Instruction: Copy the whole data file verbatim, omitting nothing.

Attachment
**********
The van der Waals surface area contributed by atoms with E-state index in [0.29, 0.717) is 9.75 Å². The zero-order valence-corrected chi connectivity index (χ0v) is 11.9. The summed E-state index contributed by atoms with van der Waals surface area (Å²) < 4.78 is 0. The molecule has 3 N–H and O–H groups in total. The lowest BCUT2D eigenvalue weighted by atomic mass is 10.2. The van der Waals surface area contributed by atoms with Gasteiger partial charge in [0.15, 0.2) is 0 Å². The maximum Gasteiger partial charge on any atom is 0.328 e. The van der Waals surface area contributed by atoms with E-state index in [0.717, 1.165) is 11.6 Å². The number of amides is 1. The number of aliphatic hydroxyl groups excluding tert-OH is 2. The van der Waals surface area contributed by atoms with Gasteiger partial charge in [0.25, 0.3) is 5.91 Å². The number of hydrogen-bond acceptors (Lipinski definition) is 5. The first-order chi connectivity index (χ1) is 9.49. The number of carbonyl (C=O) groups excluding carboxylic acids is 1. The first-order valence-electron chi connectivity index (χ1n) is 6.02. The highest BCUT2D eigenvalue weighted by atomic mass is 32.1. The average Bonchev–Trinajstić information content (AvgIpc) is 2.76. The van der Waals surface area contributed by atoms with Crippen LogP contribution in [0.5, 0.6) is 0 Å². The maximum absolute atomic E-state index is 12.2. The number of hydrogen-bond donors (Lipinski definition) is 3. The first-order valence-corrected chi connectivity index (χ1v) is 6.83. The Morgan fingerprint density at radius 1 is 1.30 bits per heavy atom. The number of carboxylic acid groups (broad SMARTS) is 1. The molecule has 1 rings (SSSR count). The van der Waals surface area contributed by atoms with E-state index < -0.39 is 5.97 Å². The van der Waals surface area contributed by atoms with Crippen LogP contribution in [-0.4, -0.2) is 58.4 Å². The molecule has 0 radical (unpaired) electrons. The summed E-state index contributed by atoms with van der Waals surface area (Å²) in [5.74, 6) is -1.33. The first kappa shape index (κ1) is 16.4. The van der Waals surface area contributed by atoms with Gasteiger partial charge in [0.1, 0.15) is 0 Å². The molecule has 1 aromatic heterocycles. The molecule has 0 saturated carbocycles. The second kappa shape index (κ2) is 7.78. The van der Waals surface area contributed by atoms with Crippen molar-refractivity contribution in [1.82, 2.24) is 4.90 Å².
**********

The van der Waals surface area contributed by atoms with E-state index in [0.29, 0.717) is 9.75 Å². The zero-order valence-corrected chi connectivity index (χ0v) is 11.9. The summed E-state index contributed by atoms with van der Waals surface area (Å²) < 4.78 is 0. The molecule has 3 N–H and O–H groups in total. The lowest BCUT2D eigenvalue weighted by atomic mass is 10.2. The van der Waals surface area contributed by atoms with Gasteiger partial charge in [0.15, 0.2) is 0 Å². The maximum Gasteiger partial charge on any atom is 0.328 e. The van der Waals surface area contributed by atoms with E-state index in [0.717, 1.165) is 11.6 Å². The number of amides is 1. The number of aliphatic hydroxyl groups excluding tert-OH is 2. The van der Waals surface area contributed by atoms with Gasteiger partial charge in [0.25, 0.3) is 5.91 Å². The number of hydrogen-bond acceptors (Lipinski definition) is 5. The first-order chi connectivity index (χ1) is 9.49. The number of carbonyl (C=O) groups excluding carboxylic acids is 1. The first-order valence-electron chi connectivity index (χ1n) is 6.02. The highest BCUT2D eigenvalue weighted by atomic mass is 32.1. The average Bonchev–Trinajstić information content (AvgIpc) is 2.76. The van der Waals surface area contributed by atoms with Crippen LogP contribution in [0.5, 0.6) is 0 Å². The maximum absolute atomic E-state index is 12.2. The number of hydrogen-bond donors (Lipinski definition) is 3. The first-order valence-corrected chi connectivity index (χ1v) is 6.83. The Morgan fingerprint density at radius 1 is 1.30 bits per heavy atom. The number of carboxylic acid groups (broad SMARTS) is 1. The molecule has 1 rings (SSSR count). The van der Waals surface area contributed by atoms with E-state index < -0.39 is 5.97 Å². The van der Waals surface area contributed by atoms with Crippen LogP contribution in [-0.4, -0.2) is 58.4 Å². The molecule has 0 radical (unpaired) electrons. The summed E-state index contributed by atoms with van der Waals surface area (Å²) in [5.74, 6) is -1.33. The first kappa shape index (κ1) is 16.4. The van der Waals surface area contributed by atoms with Gasteiger partial charge in [0.1, 0.15) is 0 Å². The molecule has 1 aromatic heterocycles. The molecule has 0 saturated carbocycles. The second kappa shape index (κ2) is 7.78. The van der Waals surface area contributed by atoms with Crippen molar-refractivity contribution in [1.82, 2.24) is 4.90 Å².